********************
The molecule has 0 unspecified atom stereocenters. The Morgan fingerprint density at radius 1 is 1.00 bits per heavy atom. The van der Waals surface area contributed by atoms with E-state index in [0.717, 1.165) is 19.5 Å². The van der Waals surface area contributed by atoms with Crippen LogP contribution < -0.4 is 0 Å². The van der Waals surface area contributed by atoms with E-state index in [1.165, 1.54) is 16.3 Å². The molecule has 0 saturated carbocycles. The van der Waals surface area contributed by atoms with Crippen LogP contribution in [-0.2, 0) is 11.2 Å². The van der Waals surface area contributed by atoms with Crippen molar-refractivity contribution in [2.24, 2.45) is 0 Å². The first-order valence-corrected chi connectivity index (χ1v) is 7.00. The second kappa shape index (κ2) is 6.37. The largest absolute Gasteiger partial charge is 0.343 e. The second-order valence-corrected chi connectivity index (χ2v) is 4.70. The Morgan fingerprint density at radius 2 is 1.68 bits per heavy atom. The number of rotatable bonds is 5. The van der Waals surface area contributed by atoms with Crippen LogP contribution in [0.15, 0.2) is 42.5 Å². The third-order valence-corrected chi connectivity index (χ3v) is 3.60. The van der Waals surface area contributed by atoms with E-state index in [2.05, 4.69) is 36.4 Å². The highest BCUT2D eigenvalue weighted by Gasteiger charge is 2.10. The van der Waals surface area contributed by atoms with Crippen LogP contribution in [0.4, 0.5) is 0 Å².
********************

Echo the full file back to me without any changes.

The molecule has 0 unspecified atom stereocenters. The Morgan fingerprint density at radius 1 is 1.00 bits per heavy atom. The van der Waals surface area contributed by atoms with E-state index in [0.717, 1.165) is 19.5 Å². The van der Waals surface area contributed by atoms with Crippen LogP contribution < -0.4 is 0 Å². The van der Waals surface area contributed by atoms with E-state index in [1.165, 1.54) is 16.3 Å². The molecule has 0 saturated carbocycles. The van der Waals surface area contributed by atoms with Crippen LogP contribution in [-0.2, 0) is 11.2 Å². The van der Waals surface area contributed by atoms with Crippen molar-refractivity contribution in [2.24, 2.45) is 0 Å². The first-order valence-corrected chi connectivity index (χ1v) is 7.00. The second kappa shape index (κ2) is 6.37. The largest absolute Gasteiger partial charge is 0.343 e. The second-order valence-corrected chi connectivity index (χ2v) is 4.70. The Morgan fingerprint density at radius 2 is 1.68 bits per heavy atom. The number of rotatable bonds is 5. The van der Waals surface area contributed by atoms with Crippen LogP contribution in [0.15, 0.2) is 42.5 Å². The third-order valence-corrected chi connectivity index (χ3v) is 3.60. The van der Waals surface area contributed by atoms with E-state index in [2.05, 4.69) is 36.4 Å². The highest BCUT2D eigenvalue weighted by Gasteiger charge is 2.10. The van der Waals surface area contributed by atoms with Crippen LogP contribution in [0.4, 0.5) is 0 Å².